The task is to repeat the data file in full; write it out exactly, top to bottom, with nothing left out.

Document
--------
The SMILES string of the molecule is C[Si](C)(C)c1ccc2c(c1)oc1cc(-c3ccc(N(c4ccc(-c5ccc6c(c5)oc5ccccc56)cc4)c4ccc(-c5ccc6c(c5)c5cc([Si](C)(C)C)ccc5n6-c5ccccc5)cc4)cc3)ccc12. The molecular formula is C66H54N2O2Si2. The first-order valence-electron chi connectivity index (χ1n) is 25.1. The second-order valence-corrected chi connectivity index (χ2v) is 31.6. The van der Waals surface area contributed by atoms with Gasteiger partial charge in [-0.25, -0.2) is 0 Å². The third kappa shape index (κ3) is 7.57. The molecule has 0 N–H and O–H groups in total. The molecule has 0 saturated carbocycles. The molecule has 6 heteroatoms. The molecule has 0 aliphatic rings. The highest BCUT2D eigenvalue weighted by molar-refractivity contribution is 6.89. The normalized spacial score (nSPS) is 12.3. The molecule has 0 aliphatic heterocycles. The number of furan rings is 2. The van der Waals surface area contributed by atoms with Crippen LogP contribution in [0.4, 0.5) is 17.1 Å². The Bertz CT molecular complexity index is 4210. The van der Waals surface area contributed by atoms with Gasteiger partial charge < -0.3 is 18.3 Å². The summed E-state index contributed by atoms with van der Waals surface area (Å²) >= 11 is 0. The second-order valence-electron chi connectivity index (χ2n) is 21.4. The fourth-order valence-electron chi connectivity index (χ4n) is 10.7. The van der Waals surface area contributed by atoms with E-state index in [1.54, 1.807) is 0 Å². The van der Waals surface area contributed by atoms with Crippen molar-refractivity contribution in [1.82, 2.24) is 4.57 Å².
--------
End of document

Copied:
The SMILES string of the molecule is C[Si](C)(C)c1ccc2c(c1)oc1cc(-c3ccc(N(c4ccc(-c5ccc6c(c5)oc5ccccc56)cc4)c4ccc(-c5ccc6c(c5)c5cc([Si](C)(C)C)ccc5n6-c5ccccc5)cc4)cc3)ccc12. The molecular formula is C66H54N2O2Si2. The first-order valence-electron chi connectivity index (χ1n) is 25.1. The second-order valence-corrected chi connectivity index (χ2v) is 31.6. The van der Waals surface area contributed by atoms with Gasteiger partial charge in [-0.25, -0.2) is 0 Å². The third kappa shape index (κ3) is 7.57. The molecule has 0 N–H and O–H groups in total. The molecule has 0 saturated carbocycles. The molecule has 6 heteroatoms. The molecule has 0 aliphatic rings. The highest BCUT2D eigenvalue weighted by molar-refractivity contribution is 6.89. The normalized spacial score (nSPS) is 12.3. The molecule has 0 aliphatic heterocycles. The number of furan rings is 2. The van der Waals surface area contributed by atoms with Crippen LogP contribution in [0.4, 0.5) is 17.1 Å². The Bertz CT molecular complexity index is 4210. The van der Waals surface area contributed by atoms with Gasteiger partial charge < -0.3 is 18.3 Å². The summed E-state index contributed by atoms with van der Waals surface area (Å²) >= 11 is 0. The second-order valence-electron chi connectivity index (χ2n) is 21.4. The fourth-order valence-electron chi connectivity index (χ4n) is 10.7. The van der Waals surface area contributed by atoms with E-state index in [1.54, 1.807) is 0 Å². The van der Waals surface area contributed by atoms with Crippen molar-refractivity contribution in [1.82, 2.24) is 4.57 Å².